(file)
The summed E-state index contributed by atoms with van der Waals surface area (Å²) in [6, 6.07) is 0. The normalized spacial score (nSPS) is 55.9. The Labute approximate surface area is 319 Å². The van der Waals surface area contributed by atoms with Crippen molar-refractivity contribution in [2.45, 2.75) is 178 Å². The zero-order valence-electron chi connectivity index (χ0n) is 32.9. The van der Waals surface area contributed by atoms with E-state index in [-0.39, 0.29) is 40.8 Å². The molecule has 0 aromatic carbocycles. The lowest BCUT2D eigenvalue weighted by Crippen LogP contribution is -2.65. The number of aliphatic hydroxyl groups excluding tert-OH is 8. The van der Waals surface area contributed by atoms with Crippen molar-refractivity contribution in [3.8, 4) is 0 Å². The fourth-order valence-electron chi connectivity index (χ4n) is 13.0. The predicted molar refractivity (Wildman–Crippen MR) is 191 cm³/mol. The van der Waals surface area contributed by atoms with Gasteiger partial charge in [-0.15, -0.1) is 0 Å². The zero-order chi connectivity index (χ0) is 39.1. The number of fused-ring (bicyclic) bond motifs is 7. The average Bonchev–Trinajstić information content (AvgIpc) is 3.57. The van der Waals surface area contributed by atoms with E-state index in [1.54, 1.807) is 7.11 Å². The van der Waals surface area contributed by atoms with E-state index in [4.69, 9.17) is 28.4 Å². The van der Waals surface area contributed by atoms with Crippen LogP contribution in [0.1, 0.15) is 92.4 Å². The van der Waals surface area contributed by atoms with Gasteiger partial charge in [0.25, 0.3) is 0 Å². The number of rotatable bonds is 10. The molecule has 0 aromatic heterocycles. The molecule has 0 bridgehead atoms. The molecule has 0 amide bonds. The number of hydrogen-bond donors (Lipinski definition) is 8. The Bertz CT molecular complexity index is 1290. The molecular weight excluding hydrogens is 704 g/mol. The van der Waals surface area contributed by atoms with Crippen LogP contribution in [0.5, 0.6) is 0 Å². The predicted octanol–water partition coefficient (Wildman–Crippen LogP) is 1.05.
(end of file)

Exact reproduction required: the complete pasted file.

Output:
The summed E-state index contributed by atoms with van der Waals surface area (Å²) in [6, 6.07) is 0. The normalized spacial score (nSPS) is 55.9. The Labute approximate surface area is 319 Å². The van der Waals surface area contributed by atoms with Crippen molar-refractivity contribution in [2.45, 2.75) is 178 Å². The zero-order valence-electron chi connectivity index (χ0n) is 32.9. The van der Waals surface area contributed by atoms with E-state index in [-0.39, 0.29) is 40.8 Å². The molecule has 0 aromatic carbocycles. The lowest BCUT2D eigenvalue weighted by Crippen LogP contribution is -2.65. The number of aliphatic hydroxyl groups excluding tert-OH is 8. The van der Waals surface area contributed by atoms with Crippen molar-refractivity contribution in [3.8, 4) is 0 Å². The fourth-order valence-electron chi connectivity index (χ4n) is 13.0. The predicted molar refractivity (Wildman–Crippen MR) is 191 cm³/mol. The van der Waals surface area contributed by atoms with Gasteiger partial charge in [-0.15, -0.1) is 0 Å². The zero-order chi connectivity index (χ0) is 39.1. The number of fused-ring (bicyclic) bond motifs is 7. The average Bonchev–Trinajstić information content (AvgIpc) is 3.57. The van der Waals surface area contributed by atoms with E-state index in [1.54, 1.807) is 7.11 Å². The van der Waals surface area contributed by atoms with E-state index in [4.69, 9.17) is 28.4 Å². The van der Waals surface area contributed by atoms with Crippen LogP contribution in [0.1, 0.15) is 92.4 Å². The van der Waals surface area contributed by atoms with Gasteiger partial charge in [0.25, 0.3) is 0 Å². The number of rotatable bonds is 10. The molecule has 0 aromatic heterocycles. The molecule has 0 bridgehead atoms. The molecule has 0 amide bonds. The number of hydrogen-bond donors (Lipinski definition) is 8. The Bertz CT molecular complexity index is 1290. The molecular weight excluding hydrogens is 704 g/mol. The van der Waals surface area contributed by atoms with Crippen LogP contribution in [0.5, 0.6) is 0 Å². The predicted octanol–water partition coefficient (Wildman–Crippen LogP) is 1.05.